EPA scorecards for the most fuel efficient vehicles are heating up. The EPA just released the Nissan Leaf’s score of 99 miles per gallon equivalent for the all-electric compact.
According to the Environment Protection Agency, the Leaf can reach a top mpge, or miles per gallon equivalent, of 106 in the city and 92 mpge on the highway. The total range will be an official 73 miles on a full charge, some 27 miles less than Nissan’s 100 miles estimate.
Unlike other cars, the fuel efficiency for electric vehicles is higher in the city than on the highway, where electric engines work comparatively harder to deliver enough power to reach highway speeds than do all-gas vehicles. Hybrids, too, encounter this effect, with the majority of electric power used at low speeds consistent with city driving, and with gasoline becoming the main fuel source on the highway.
Before the release of the Nissan Leaf, the Toyota Prius hybrid held the number one position for true miles per gallon rating of 50. The Toyota Prius hybrid, unlike the Nissan Leaf, does use gasoline to power the car. The average American driver would spend just over $560 per year in electricity to drive the Leaf, while Prius owners pay nearly $870 to do the same. Unlike the Leaf, the Toyota Prius is not plugged-in, but instead generates its own energy when the braking system is engaged.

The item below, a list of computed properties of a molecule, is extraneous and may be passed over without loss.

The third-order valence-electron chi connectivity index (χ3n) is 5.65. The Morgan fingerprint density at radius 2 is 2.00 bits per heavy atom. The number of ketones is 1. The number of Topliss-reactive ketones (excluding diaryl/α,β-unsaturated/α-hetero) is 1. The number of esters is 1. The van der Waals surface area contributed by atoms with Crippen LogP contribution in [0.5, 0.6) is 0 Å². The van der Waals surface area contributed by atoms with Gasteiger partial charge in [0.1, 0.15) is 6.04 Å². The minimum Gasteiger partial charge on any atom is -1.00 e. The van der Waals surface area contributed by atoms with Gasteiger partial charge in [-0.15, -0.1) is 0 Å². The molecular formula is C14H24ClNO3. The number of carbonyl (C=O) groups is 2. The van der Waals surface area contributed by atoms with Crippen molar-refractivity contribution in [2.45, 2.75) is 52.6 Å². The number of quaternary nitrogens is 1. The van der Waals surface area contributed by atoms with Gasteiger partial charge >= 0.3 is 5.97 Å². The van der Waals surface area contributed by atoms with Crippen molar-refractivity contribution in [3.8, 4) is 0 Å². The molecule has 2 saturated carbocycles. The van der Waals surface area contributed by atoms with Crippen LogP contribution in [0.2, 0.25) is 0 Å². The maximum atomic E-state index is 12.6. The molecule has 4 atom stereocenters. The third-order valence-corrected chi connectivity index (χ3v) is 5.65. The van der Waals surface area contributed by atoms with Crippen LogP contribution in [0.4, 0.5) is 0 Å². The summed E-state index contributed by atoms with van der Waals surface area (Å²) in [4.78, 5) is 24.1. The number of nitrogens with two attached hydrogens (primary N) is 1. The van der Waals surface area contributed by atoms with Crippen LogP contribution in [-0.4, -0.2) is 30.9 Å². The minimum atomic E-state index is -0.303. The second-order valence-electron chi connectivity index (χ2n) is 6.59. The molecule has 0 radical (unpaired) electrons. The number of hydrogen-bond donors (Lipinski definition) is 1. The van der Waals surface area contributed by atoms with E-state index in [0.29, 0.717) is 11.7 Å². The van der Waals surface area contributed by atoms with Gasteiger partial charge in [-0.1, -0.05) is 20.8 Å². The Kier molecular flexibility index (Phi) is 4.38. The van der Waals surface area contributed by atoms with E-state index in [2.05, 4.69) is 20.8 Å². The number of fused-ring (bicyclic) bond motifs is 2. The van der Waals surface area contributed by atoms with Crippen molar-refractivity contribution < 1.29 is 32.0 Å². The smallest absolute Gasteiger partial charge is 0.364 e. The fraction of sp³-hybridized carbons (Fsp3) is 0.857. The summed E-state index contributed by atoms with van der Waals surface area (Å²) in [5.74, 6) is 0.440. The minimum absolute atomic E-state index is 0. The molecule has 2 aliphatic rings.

EPA ratings have been the subject of some controversy as car manufacturers attempt to make the most fuel efficient automobiles. The EPA currently considers a gallon of gasoline to equal 33.7 kilowatt-hours. At the average rate of 8.9 cents per kilowatt-hour, the equivalency is correct only if current gas prices are exactly $2.99. Higher gas prices mean that, in terms of dollars, the Leaf may be even more efficient than the Prius, lower gas prices relative to electricity prices mean the Prius may be more cost-effective than the Leaf. Consumers who accept EPA mpge ratings as a means to demonstrate cost-effectiveness of the vehicle may be misinformed about the true difference in cost between a gasoline powered vehicle and a fully electric car.
Another important consideration for consumers is the time it takes to power the car. The Level 2 charger—there are three levels of charging devices—will fully power the Leaf in less than seven hours through a 240 volt plug.